Why song moments are like sunsets -- but not.
On nights when moisture is mostly in the water and not in the air and the sun is at the right angle, I could look outside the kitchen or living room window and snap the above photo. But I don’t. Because while this scene is common, in that it happens on the majority of evenings, it is also rare in that I so often fail to see it, or if I do see it, I am too busy to grab the camera and the tripod and do the scene justice with proper equipment.
Ideas for good songs are similar. They, too, happen every day, but mostly I miss them.
Of course, unlike a sunset, song ideas cannot simply be captured and remembered forever in under a second, regardless of your equipment, so even if I do notice them, they still, mostly, slip away.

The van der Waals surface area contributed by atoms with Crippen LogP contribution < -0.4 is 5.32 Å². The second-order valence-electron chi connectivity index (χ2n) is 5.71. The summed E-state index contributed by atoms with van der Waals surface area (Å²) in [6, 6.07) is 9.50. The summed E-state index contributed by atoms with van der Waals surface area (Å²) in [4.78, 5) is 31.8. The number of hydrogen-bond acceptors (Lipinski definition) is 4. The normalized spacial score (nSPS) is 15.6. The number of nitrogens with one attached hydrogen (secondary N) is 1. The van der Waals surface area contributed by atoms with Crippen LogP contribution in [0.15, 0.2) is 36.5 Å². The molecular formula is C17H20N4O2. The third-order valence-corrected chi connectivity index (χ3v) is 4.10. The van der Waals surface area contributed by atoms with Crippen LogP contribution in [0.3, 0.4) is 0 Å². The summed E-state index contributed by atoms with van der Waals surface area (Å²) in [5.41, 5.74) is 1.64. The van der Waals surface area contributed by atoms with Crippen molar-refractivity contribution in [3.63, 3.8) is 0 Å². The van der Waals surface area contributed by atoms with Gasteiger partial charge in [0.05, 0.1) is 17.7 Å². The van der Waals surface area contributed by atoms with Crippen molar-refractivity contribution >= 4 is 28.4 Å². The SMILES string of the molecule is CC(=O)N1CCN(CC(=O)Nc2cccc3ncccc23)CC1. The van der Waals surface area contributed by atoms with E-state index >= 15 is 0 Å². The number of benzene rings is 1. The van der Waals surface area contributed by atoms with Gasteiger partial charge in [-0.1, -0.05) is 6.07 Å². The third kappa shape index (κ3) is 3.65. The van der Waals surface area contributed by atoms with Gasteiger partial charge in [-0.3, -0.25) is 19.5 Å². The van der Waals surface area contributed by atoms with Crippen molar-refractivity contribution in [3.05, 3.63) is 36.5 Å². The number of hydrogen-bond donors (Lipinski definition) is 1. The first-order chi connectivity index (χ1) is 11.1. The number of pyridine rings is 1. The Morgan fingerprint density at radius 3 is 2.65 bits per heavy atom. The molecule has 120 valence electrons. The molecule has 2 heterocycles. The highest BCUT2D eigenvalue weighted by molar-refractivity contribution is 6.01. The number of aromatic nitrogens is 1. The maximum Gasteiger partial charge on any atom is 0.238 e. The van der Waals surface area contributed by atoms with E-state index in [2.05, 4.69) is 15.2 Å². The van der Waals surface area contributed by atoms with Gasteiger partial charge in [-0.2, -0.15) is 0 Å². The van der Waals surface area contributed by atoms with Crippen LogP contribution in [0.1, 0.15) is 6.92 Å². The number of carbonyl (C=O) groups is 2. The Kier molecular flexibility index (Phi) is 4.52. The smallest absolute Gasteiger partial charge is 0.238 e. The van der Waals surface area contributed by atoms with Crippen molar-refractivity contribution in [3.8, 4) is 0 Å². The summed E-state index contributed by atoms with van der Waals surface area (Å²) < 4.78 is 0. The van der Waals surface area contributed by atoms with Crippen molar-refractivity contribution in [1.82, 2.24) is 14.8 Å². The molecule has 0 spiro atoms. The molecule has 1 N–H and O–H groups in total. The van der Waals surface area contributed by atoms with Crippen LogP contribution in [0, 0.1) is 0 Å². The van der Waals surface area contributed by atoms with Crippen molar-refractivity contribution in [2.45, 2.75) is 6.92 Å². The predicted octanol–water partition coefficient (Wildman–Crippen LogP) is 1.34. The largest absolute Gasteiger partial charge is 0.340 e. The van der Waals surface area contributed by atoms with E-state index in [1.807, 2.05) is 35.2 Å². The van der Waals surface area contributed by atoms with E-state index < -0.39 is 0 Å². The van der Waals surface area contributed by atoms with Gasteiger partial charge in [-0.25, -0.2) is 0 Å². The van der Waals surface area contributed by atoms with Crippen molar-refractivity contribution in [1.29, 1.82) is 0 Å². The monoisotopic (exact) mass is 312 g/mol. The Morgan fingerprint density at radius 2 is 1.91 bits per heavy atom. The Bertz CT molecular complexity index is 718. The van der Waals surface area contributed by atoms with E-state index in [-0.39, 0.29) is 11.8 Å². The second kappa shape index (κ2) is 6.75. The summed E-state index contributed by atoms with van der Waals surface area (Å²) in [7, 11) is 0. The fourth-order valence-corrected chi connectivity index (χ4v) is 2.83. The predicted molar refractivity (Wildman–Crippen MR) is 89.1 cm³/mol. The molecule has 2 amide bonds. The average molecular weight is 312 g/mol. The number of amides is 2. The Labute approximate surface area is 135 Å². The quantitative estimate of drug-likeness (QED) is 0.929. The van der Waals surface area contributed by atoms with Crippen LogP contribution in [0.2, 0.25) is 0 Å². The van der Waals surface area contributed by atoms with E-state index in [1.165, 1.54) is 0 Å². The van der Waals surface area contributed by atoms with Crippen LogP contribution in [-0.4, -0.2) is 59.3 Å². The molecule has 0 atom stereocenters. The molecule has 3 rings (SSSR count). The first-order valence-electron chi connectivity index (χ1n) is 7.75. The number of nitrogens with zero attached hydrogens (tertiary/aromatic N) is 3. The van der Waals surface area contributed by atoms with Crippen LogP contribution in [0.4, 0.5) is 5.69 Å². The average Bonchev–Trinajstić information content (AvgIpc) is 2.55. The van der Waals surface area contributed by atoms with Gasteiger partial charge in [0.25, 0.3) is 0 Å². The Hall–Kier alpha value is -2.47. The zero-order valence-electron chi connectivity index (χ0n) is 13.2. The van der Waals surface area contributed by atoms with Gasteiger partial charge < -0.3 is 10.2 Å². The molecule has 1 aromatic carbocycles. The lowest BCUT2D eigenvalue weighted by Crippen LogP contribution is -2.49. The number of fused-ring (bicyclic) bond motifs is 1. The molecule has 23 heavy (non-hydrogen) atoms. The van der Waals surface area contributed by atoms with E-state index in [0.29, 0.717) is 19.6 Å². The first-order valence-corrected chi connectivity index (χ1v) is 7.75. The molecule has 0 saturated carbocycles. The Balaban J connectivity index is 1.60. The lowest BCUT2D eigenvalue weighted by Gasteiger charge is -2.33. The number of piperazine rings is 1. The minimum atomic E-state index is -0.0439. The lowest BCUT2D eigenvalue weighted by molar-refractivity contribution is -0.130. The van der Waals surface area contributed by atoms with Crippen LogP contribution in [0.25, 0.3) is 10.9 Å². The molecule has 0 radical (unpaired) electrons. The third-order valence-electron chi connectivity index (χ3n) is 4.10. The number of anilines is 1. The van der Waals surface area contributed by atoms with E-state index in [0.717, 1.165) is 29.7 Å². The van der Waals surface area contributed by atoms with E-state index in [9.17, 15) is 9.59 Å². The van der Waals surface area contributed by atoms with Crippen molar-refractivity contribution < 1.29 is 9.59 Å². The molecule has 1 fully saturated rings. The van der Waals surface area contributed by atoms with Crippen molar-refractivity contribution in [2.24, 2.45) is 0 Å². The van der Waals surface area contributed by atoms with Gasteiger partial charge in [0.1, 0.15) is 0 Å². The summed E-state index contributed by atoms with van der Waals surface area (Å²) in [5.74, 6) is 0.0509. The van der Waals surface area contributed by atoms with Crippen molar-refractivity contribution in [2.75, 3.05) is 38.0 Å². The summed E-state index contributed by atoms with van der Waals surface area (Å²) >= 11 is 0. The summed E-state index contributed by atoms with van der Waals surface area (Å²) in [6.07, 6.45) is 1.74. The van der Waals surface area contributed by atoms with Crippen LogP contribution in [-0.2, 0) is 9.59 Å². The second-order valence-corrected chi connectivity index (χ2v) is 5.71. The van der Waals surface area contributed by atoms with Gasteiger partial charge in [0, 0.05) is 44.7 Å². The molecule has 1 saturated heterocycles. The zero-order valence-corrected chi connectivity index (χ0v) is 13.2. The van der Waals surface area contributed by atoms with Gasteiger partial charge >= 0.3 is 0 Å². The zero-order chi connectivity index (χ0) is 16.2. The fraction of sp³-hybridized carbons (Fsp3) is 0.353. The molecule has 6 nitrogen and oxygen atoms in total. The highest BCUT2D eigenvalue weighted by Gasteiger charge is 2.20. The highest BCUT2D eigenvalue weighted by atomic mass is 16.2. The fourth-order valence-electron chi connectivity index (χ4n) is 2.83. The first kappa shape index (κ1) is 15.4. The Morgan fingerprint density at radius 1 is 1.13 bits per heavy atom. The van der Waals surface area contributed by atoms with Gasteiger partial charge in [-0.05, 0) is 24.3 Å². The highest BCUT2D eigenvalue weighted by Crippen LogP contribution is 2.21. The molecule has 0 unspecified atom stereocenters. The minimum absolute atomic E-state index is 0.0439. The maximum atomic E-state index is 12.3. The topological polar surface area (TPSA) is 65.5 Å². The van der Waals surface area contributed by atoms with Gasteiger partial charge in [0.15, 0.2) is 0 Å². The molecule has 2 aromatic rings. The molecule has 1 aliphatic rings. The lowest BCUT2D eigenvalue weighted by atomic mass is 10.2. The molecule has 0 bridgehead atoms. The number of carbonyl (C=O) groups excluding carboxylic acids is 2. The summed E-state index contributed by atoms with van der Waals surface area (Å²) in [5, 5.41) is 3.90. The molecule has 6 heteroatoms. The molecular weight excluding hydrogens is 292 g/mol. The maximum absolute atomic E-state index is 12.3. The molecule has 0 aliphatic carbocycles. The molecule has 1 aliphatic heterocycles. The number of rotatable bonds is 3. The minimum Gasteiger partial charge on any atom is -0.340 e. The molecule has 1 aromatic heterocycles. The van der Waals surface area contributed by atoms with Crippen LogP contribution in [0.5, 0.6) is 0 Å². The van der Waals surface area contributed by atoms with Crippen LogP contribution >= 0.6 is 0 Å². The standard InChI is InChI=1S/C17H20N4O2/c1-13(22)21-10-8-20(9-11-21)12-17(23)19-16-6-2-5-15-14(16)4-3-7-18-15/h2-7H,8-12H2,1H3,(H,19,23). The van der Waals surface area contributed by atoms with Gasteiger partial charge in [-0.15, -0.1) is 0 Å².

There is another key way that song ideas are unlike sunsets: song ideas can’t be immediately sized up and judged. You have to capture them, cage them, tame them and then observe them for a little while. Then you have to be brutally honest with yourself and ask whether the idea is really any good. In my experience, mostly they are not. For every song I finish and feel good about there are at least 10 I finish and feel bad about. More important, for every song idea I capture and tame, there are probably hundreds I never even bother with.
The toughest thing about song ideas? They could care less about any sort of schedule whatsoever and their appearances are utterly random. Sunsets are much more considerate that way.